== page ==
Letters

Letters April 10, 2015

Reply to FPSA response B. Qionibaravi, Namadi Heights, Suva It is rather a pity that having read the interview of the Attorney-General published in the Fiji Sun in the last
10 Apr 2015 09:48
Letters April 10, 2015

Reply to FPSA response

B. Qionibaravi, Namadi Heights, Suva

It is rather a pity that having read the interview of the Attorney-General published in the Fiji Sun in the last few days regarding labour relations in Fiji, we get a lacklustre reaction from the general secretary of FPSA.

Here is the Government trying to move on to a 21st century modern way of dealing with labour relations and being conciliatory and yet, we get such an unfortunate response from the general secretary of FPSA, Rajeshwar Singh.

From what I can read from the interview is that the issue about the civil servant who admitted to stealing and who was defended by FPSA to have him re-instated, was actually about the values that the trade unions stand for. If somebody has admitted to stealing and has stolen public funds, whether it is $3,000 or whether it is $15,000, the point is whether the unions should be fighting such a case to get such a person reinstated?

That’s obviously what the AG was trying to say and that’s the point that was obviously lost by Rajeshwar Singh. Should unions be defending people who have admitted to stealing?

Shouldn’t the unions also subscribe to being honest? If they are keen on defending their members who are dishonest and have stolen, what type of workforce and culture are they creating?

It is obviously quite apparent that civil servants had two statutory processes available to them whereas others in the private sector did not.

The fact of the matter is that under the previous process, if a public servant had an employment grievance, he/she would go to the Public Service Appeals Board (‘PSAB’). If he/she was not happy with the decision of the PSAB then he/she would take the matter to the High Court by way of judicial review.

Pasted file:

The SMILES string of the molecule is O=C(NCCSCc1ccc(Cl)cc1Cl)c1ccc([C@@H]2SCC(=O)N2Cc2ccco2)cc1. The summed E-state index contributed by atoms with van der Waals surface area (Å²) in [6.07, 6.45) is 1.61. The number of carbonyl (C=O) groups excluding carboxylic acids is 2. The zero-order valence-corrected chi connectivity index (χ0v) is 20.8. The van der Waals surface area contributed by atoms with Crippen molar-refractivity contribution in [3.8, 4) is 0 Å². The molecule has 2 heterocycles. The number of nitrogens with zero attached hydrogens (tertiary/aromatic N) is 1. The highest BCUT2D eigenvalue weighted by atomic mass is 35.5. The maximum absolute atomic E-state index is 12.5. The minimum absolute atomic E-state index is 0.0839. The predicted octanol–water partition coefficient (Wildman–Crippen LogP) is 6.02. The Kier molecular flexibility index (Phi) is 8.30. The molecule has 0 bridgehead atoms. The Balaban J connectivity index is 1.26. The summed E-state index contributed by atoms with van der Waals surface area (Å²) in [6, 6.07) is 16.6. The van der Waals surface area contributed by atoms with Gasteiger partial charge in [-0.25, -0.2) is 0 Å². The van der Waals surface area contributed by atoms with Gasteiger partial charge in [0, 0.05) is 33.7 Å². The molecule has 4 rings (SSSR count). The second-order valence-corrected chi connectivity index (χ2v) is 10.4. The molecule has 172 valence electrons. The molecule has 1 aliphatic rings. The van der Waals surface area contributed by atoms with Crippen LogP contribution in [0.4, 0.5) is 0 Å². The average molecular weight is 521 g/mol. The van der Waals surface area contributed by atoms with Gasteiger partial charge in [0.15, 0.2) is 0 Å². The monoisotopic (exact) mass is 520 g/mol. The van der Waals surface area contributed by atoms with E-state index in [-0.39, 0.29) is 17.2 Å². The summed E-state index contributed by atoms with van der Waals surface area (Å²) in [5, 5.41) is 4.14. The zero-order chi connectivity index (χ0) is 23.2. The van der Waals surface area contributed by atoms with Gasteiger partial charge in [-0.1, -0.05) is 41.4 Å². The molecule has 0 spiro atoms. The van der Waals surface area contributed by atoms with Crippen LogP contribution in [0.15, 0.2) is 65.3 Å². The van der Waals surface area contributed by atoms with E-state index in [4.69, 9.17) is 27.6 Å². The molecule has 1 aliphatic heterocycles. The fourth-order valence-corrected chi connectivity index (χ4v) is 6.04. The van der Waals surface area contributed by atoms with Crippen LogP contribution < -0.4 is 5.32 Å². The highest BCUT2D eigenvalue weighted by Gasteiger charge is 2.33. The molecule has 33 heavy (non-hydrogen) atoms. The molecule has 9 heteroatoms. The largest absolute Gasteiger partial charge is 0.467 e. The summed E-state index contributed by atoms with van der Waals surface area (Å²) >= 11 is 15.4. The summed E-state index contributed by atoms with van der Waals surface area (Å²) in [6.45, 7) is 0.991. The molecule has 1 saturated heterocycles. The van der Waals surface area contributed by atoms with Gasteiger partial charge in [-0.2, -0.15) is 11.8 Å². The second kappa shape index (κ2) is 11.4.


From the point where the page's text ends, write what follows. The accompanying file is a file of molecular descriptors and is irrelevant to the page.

On the other hand, independently of this procedure, he/she could also file a grievance/dispute under the Employment Relations Promulgation which would then go through the processes of mediation, then to the Employment Relations Tribunal and ultimately to the Employment Relations Court.

Isn’t this double-dipping by anyone’s standards? Does this mean that civil servants should have more rights than the employees in the private sector?

It is a pity that Rajeshwar Singh is attempting to split hairs about Range Rovers or Land Rovers or even BMWs for that matter.

The fact is that all these vehicles are expensive vehicles and are purchased from the financial interests of FPSA members.

I find it quite perplexing that Rajeshwar Singh asserts that the money used to purchase the vehicle came from the business investment arm of FPSA. Surely, the business investment arm of FPSA is not a personal fund but is a fund for the benefit of the members of FPSA.  Therefore it is laughable for Rajeshwar Singh to say that the vehicle was not purchased from union dues.

Surely any business that is run by FPSA is run for the members of FPSA and the benefits must accrue to the members and not to Rajeshwar Singh in the form of a lavish and posh vehicle at

the expense of the members of FPSA.

My appeal to Rajeshwar Singh is that he follows AG’s lead and be circumspect and look at the big picture, be objective, get rid of his antagonistic approach and put our Fiji and all Fijians first.

It would appear that Felix Anthony is now way ahead of Rajeshwar Singh, at least in this respect.

 Elite schools

Apisalome Waqatabu, Port Vila, Vanuatu

This “elitism” issue needs to be looked at very seriously before it explodes in our faces. I went to Ratu Kadavulevu School (RKS), Lodoni and would never consider myself or my parents for that matter as being part of the elite.

Being brought up by my grandparents with my grandmother being the sole bread winner as a primary school teacher, we were given the very basics in life.

We never had any TV back home, and we studied under the benzene lantern every night. I was able to get to Lodoni through a lot of hard work, and I met the minimum marks required in the intermediate exams.

I am now an expatriate working overseas and I would like to have my two sons attend the same school, if they meet the minimum marks required.